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Cloning Woes: Dealing with Viral ITRs


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#1 djvan

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Posted 12 December 2014 - 01:09 PM

Hello,

 

I'm attempting to propagate an Adeno Associated Virus, serotype 9 (AAV9) genome in a modified pFastBac1 (pFB1) vector (LifeTechnologies/Invitrogen).  pFB1 is modified so that only the Tn7 recombination sites, Amp resistance, and replication origins remain; so it's more or less a traditional vector with Tn7 recombination sites.  Restriction was done with only one enzyme, PacI, thereby allowing both orientations of insert (it is unimportant for the downstream purpose).  No phosphatase was used (no yield when I attempted to phosphatase vector).

 

After transformation into Stbl2 cells, clones were grown overnight at 30C on LB+Amp 100ug/mL plates.  Colonies were screened by PCR with primer "A" designed to anneal to vector and primer "B" designed to anneal to insert; therefore amplification is dependent on successful ligation (and a certain orientation of vector to insert).

 

I scanned 16 clones.  Two produced an amplicon ~500bp.  Based on my constructed maps, I was expecting an amplicon of ~550bp.  However, because the amplicon was unique to two clones, I proceeded with a miniprep.  Based on previous results (harvesting at OD600 = 2.2 A resulted in no plasmid yield), I allowed the culture (LB+Amp 100ug/mL, 30C 225rpm) to grow until OD600 = 4.0 A - representing a ~24 hour incubation (I diluted and measured A between 0.0-0.5, of course).  I spun 1.5mL culture, and isolated plasmid.  Restriction digest simply linearizes the plasmid, and the size suggests it is vector ligated on itself.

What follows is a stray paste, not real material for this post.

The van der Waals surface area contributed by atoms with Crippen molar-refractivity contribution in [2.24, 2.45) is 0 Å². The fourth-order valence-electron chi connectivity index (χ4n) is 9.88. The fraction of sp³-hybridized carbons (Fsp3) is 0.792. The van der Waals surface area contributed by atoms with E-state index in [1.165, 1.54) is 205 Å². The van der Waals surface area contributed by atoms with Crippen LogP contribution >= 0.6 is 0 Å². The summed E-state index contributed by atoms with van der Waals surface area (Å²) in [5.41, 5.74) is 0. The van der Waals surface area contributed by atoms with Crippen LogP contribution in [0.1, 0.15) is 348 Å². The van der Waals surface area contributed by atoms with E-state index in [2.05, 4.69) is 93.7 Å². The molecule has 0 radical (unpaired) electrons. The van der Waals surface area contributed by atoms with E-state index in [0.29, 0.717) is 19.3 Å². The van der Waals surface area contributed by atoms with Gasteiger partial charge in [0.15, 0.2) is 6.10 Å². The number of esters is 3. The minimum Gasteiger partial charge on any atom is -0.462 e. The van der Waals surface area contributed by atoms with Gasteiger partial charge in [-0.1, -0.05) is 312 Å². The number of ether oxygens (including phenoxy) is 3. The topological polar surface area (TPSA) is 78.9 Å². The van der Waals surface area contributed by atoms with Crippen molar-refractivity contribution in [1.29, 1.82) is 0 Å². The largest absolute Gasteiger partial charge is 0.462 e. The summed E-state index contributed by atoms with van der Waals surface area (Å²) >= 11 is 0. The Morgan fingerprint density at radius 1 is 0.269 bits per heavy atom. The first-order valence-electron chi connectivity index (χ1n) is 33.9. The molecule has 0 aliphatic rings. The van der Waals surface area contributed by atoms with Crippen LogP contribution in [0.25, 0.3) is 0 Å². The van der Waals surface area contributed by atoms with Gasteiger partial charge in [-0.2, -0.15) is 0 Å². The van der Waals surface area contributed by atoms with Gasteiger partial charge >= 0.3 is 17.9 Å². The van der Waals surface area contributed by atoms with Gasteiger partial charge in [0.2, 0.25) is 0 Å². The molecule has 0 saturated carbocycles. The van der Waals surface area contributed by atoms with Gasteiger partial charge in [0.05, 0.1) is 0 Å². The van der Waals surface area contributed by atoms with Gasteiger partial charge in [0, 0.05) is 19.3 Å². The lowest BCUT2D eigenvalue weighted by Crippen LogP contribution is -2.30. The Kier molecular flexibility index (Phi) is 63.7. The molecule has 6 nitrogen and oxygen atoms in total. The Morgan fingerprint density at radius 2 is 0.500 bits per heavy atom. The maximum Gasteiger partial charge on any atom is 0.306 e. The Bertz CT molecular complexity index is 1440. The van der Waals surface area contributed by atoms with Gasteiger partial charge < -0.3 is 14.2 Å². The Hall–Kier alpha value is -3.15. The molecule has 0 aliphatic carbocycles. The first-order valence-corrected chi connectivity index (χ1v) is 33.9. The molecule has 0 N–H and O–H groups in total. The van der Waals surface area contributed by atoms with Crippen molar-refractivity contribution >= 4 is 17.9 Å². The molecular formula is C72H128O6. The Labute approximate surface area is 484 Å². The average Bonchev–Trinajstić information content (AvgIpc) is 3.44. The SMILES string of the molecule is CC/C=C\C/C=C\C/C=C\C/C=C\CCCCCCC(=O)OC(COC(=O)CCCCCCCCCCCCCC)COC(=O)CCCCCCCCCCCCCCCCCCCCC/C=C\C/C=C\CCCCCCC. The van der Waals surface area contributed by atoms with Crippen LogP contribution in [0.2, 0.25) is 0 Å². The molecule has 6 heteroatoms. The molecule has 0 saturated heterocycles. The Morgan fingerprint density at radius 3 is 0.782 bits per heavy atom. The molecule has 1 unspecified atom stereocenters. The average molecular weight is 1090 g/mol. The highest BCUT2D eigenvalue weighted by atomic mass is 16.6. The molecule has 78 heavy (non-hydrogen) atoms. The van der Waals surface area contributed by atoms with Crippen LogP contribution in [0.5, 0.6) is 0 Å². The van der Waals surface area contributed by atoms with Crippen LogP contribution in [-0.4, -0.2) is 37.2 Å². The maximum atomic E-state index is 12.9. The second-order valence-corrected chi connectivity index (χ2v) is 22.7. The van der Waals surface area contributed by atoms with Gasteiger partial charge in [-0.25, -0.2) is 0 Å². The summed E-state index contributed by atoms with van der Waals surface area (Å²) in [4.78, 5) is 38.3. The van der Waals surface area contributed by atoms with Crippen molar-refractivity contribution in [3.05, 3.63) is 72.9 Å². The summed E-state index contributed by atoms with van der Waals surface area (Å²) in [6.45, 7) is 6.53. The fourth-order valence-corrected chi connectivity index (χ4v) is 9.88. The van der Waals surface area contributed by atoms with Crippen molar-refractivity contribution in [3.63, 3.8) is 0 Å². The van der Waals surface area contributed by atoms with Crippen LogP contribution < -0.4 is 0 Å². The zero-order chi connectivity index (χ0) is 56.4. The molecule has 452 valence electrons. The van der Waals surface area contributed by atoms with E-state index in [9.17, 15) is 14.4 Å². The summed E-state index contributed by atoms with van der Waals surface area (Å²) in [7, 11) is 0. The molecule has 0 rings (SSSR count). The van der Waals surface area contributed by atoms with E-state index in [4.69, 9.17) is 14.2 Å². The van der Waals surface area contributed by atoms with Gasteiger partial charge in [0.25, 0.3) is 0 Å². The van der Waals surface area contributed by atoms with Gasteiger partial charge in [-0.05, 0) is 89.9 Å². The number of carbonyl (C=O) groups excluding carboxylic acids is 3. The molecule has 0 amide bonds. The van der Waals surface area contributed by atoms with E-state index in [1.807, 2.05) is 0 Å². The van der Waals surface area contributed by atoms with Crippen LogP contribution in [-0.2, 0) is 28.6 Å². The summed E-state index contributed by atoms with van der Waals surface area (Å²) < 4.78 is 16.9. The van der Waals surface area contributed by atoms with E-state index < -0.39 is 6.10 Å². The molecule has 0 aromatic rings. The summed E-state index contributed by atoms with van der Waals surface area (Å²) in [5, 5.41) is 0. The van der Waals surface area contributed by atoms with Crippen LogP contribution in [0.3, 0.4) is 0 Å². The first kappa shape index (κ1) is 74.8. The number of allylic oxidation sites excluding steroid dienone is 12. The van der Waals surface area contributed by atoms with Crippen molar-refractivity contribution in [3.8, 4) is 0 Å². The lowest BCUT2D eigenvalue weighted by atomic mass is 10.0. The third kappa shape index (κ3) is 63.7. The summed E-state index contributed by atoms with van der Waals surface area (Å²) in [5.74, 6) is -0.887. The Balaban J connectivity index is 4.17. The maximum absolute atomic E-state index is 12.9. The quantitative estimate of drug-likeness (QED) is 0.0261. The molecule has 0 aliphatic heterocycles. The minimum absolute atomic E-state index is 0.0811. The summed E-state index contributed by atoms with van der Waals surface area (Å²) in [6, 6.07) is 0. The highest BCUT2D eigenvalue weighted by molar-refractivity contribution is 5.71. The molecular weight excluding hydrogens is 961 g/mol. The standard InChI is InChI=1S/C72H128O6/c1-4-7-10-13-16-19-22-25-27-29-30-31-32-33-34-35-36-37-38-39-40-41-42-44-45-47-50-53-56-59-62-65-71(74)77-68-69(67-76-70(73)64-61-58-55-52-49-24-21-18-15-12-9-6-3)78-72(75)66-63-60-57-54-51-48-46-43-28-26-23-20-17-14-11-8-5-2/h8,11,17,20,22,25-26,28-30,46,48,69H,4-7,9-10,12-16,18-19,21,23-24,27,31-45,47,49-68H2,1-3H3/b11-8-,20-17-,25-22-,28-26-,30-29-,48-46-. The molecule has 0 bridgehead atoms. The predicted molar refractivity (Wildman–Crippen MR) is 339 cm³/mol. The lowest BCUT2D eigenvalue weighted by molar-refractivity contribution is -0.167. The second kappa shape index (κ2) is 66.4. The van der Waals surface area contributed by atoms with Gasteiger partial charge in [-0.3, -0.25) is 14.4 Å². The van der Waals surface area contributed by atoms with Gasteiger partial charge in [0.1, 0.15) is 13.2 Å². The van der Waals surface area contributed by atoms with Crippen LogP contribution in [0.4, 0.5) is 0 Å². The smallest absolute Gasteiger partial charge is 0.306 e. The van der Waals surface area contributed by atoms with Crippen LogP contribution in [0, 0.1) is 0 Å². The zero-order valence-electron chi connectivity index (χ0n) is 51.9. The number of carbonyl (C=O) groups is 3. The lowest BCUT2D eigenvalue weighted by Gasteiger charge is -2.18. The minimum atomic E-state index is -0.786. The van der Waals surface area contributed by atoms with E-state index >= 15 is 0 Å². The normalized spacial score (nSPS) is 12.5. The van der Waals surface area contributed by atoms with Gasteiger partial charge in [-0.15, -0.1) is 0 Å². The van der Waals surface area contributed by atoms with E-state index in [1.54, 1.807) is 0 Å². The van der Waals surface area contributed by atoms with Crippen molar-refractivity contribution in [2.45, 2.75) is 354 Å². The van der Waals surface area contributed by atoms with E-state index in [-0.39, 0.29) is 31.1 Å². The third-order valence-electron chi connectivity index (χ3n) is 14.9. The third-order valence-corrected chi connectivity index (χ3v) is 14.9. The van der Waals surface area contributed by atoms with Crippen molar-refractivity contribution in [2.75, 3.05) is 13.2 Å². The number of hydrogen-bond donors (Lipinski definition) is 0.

Anyone here cloned viral genomes before?  What E coli strain do you use?  Growing conditions (temp, rpm, media)?  At what cell denisity/OD600 do you harvest?

 

Thanks for any advice - I've been at this for a month, and I'm at my wits end...

Attached Thumbnails

  • Clones 1-8.jpg
  • pFB1-Utro Clones 1A, 1B, 3, 4.jpg


#2 phage434

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Posted 12 December 2014 - 05:37 PM

If you are doing colony PCR (which it sounds as if you are), then DNA from your ligation reaction can be present on the plate without being present in the cell. I'd suggest that this is what is happening. Likely this means you are ligating too high a concentration of vector and insert, and using too much of the ligation reaction in the transformtaion. Inevitably you will have very high background in this reaction with intramolecular ligation being very preferred over bimolecular ligations. I'd suggest re-plating your transformation plate prior to colony pcr (a replica plate might be easy). Better would be to redesign your cloning strategy to use two enzymes, or to go back and optimize your phophatase reaction. You should use a phosphatase that can be heat killed (SAP or antarctic phosphatase). Use the least amount possible (you may want to try a titration to dramatically reduce but not eliminate religation of your vector).






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